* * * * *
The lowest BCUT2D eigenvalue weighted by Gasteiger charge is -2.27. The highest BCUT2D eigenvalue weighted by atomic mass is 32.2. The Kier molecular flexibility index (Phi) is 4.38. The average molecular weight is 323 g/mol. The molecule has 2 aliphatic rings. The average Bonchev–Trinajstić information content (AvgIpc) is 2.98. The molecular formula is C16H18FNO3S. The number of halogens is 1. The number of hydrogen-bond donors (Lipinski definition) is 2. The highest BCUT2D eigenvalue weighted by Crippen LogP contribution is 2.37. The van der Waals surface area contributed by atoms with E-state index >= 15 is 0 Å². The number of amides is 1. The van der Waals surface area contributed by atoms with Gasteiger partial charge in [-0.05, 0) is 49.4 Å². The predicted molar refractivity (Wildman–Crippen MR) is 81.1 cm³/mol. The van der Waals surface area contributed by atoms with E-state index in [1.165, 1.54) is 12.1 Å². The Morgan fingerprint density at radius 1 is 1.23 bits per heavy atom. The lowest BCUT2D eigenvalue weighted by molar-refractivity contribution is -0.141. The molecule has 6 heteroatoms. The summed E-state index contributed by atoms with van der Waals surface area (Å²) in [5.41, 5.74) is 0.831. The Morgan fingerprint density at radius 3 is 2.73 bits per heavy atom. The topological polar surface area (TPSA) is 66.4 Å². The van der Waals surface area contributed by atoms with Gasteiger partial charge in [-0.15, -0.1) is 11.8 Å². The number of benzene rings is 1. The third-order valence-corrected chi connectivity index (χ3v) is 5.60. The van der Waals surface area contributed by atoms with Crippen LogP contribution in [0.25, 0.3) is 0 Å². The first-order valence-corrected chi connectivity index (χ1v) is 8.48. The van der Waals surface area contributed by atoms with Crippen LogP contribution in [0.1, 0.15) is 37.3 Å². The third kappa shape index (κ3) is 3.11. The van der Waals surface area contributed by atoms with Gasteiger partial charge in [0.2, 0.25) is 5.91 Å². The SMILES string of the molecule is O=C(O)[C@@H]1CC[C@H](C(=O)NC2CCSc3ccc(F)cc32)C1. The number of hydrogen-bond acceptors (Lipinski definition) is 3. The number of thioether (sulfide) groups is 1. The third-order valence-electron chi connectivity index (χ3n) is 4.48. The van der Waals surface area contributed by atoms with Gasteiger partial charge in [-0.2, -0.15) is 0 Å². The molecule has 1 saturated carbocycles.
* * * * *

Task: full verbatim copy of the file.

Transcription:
The lowest BCUT2D eigenvalue weighted by Gasteiger charge is -2.27. The highest BCUT2D eigenvalue weighted by atomic mass is 32.2. The Kier molecular flexibility index (Phi) is 4.38. The average molecular weight is 323 g/mol. The molecule has 2 aliphatic rings. The average Bonchev–Trinajstić information content (AvgIpc) is 2.98. The molecular formula is C16H18FNO3S. The number of halogens is 1. The number of hydrogen-bond donors (Lipinski definition) is 2. The highest BCUT2D eigenvalue weighted by Crippen LogP contribution is 2.37. The van der Waals surface area contributed by atoms with E-state index >= 15 is 0 Å². The number of amides is 1. The van der Waals surface area contributed by atoms with Gasteiger partial charge in [-0.05, 0) is 49.4 Å². The predicted molar refractivity (Wildman–Crippen MR) is 81.1 cm³/mol. The van der Waals surface area contributed by atoms with E-state index in [1.165, 1.54) is 12.1 Å². The Morgan fingerprint density at radius 1 is 1.23 bits per heavy atom. The lowest BCUT2D eigenvalue weighted by molar-refractivity contribution is -0.141. The molecule has 6 heteroatoms. The summed E-state index contributed by atoms with van der Waals surface area (Å²) in [5.41, 5.74) is 0.831. The Morgan fingerprint density at radius 3 is 2.73 bits per heavy atom. The topological polar surface area (TPSA) is 66.4 Å². The van der Waals surface area contributed by atoms with Gasteiger partial charge in [-0.15, -0.1) is 11.8 Å². The number of benzene rings is 1. The third-order valence-corrected chi connectivity index (χ3v) is 5.60. The van der Waals surface area contributed by atoms with Crippen LogP contribution in [0.25, 0.3) is 0 Å². The first-order valence-corrected chi connectivity index (χ1v) is 8.48. The van der Waals surface area contributed by atoms with Crippen LogP contribution in [0.1, 0.15) is 37.3 Å². The third kappa shape index (κ3) is 3.11. The van der Waals surface area contributed by atoms with Gasteiger partial charge in [0.2, 0.25) is 5.91 Å². The SMILES string of the molecule is O=C(O)[C@@H]1CC[C@H](C(=O)NC2CCSc3ccc(F)cc32)C1. The number of hydrogen-bond acceptors (Lipinski definition) is 3. The number of thioether (sulfide) groups is 1. The third-order valence-electron chi connectivity index (χ3n) is 4.48. The van der Waals surface area contributed by atoms with Gasteiger partial charge in [-0.2, -0.15) is 0 Å². The molecule has 1 saturated carbocycles.